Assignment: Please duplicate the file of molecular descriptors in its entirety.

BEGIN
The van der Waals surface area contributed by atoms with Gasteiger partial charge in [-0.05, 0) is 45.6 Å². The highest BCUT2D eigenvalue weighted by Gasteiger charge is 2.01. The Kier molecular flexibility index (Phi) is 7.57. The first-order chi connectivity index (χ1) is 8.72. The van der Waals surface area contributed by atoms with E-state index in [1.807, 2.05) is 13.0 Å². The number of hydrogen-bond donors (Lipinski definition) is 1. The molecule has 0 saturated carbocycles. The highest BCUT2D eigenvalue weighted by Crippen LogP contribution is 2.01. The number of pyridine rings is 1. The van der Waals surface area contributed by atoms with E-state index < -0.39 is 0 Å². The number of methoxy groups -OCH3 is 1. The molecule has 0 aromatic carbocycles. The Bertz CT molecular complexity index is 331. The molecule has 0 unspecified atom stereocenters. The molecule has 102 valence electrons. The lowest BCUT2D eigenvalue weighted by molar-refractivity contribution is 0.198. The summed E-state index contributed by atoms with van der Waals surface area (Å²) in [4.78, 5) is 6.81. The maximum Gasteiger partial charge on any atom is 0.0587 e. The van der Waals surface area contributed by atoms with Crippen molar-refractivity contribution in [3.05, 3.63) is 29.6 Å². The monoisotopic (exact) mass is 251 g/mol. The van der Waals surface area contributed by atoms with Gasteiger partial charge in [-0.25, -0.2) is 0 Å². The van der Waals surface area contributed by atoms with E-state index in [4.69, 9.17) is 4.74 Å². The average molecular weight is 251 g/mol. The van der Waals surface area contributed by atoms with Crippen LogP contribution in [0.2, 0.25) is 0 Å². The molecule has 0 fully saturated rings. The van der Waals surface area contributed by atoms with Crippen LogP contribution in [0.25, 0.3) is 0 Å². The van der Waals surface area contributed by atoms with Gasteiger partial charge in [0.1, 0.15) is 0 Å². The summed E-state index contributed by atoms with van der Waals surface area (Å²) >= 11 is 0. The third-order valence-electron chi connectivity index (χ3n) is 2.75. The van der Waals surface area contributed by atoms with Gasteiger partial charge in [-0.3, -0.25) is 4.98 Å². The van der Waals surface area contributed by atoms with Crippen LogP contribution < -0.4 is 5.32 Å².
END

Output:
The van der Waals surface area contributed by atoms with Gasteiger partial charge in [-0.05, 0) is 45.6 Å². The highest BCUT2D eigenvalue weighted by Gasteiger charge is 2.01. The Kier molecular flexibility index (Phi) is 7.57. The first-order chi connectivity index (χ1) is 8.72. The van der Waals surface area contributed by atoms with E-state index in [1.807, 2.05) is 13.0 Å². The number of hydrogen-bond donors (Lipinski definition) is 1. The molecule has 0 saturated carbocycles. The highest BCUT2D eigenvalue weighted by Crippen LogP contribution is 2.01. The number of pyridine rings is 1. The van der Waals surface area contributed by atoms with E-state index < -0.39 is 0 Å². The number of methoxy groups -OCH3 is 1. The molecule has 0 aromatic carbocycles. The Bertz CT molecular complexity index is 331. The molecule has 0 unspecified atom stereocenters. The molecule has 102 valence electrons. The lowest BCUT2D eigenvalue weighted by molar-refractivity contribution is 0.198. The summed E-state index contributed by atoms with van der Waals surface area (Å²) in [4.78, 5) is 6.81. The maximum Gasteiger partial charge on any atom is 0.0587 e. The van der Waals surface area contributed by atoms with Crippen molar-refractivity contribution in [3.05, 3.63) is 29.6 Å². The monoisotopic (exact) mass is 251 g/mol. The van der Waals surface area contributed by atoms with Gasteiger partial charge in [-0.25, -0.2) is 0 Å². The van der Waals surface area contributed by atoms with E-state index in [4.69, 9.17) is 4.74 Å². The average molecular weight is 251 g/mol. The van der Waals surface area contributed by atoms with Crippen LogP contribution in [0.2, 0.25) is 0 Å². The molecule has 0 fully saturated rings. The van der Waals surface area contributed by atoms with Crippen LogP contribution in [0.25, 0.3) is 0 Å². The van der Waals surface area contributed by atoms with Gasteiger partial charge in [0.1, 0.15) is 0 Å². The summed E-state index contributed by atoms with van der Waals surface area (Å²) >= 11 is 0. The third-order valence-electron chi connectivity index (χ3n) is 2.75. The van der Waals surface area contributed by atoms with Gasteiger partial charge in [-0.3, -0.25) is 4.98 Å². The van der Waals surface area contributed by atoms with Crippen LogP contribution < -0.4 is 5.32 Å².